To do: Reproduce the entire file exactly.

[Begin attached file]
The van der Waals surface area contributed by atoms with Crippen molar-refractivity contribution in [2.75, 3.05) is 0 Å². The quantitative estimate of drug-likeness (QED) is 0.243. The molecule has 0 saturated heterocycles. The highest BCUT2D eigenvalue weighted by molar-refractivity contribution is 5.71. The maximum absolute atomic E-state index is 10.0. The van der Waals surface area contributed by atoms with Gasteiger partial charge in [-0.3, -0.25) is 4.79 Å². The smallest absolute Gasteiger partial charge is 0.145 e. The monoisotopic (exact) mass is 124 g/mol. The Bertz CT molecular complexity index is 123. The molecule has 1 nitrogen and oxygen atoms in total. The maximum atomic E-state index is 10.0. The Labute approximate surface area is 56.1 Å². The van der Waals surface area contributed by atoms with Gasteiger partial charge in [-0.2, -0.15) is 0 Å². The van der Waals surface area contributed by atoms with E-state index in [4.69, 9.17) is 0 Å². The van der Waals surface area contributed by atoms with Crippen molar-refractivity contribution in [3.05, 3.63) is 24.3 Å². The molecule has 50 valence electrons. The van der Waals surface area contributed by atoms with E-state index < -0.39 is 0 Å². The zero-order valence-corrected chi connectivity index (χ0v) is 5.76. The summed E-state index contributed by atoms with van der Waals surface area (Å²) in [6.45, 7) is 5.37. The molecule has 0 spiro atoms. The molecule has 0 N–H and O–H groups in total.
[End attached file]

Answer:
The van der Waals surface area contributed by atoms with Crippen molar-refractivity contribution in [2.75, 3.05) is 0 Å². The quantitative estimate of drug-likeness (QED) is 0.243. The molecule has 0 saturated heterocycles. The highest BCUT2D eigenvalue weighted by molar-refractivity contribution is 5.71. The maximum absolute atomic E-state index is 10.0. The van der Waals surface area contributed by atoms with Gasteiger partial charge in [-0.3, -0.25) is 4.79 Å². The smallest absolute Gasteiger partial charge is 0.145 e. The monoisotopic (exact) mass is 124 g/mol. The Bertz CT molecular complexity index is 123. The molecule has 1 nitrogen and oxygen atoms in total. The maximum atomic E-state index is 10.0. The Labute approximate surface area is 56.1 Å². The van der Waals surface area contributed by atoms with Gasteiger partial charge in [-0.2, -0.15) is 0 Å². The van der Waals surface area contributed by atoms with E-state index in [4.69, 9.17) is 0 Å². The van der Waals surface area contributed by atoms with Crippen molar-refractivity contribution in [3.05, 3.63) is 24.3 Å². The molecule has 50 valence electrons. The van der Waals surface area contributed by atoms with E-state index < -0.39 is 0 Å². The zero-order valence-corrected chi connectivity index (χ0v) is 5.76. The summed E-state index contributed by atoms with van der Waals surface area (Å²) in [6.45, 7) is 5.37. The molecule has 0 spiro atoms. The molecule has 0 N–H and O–H groups in total.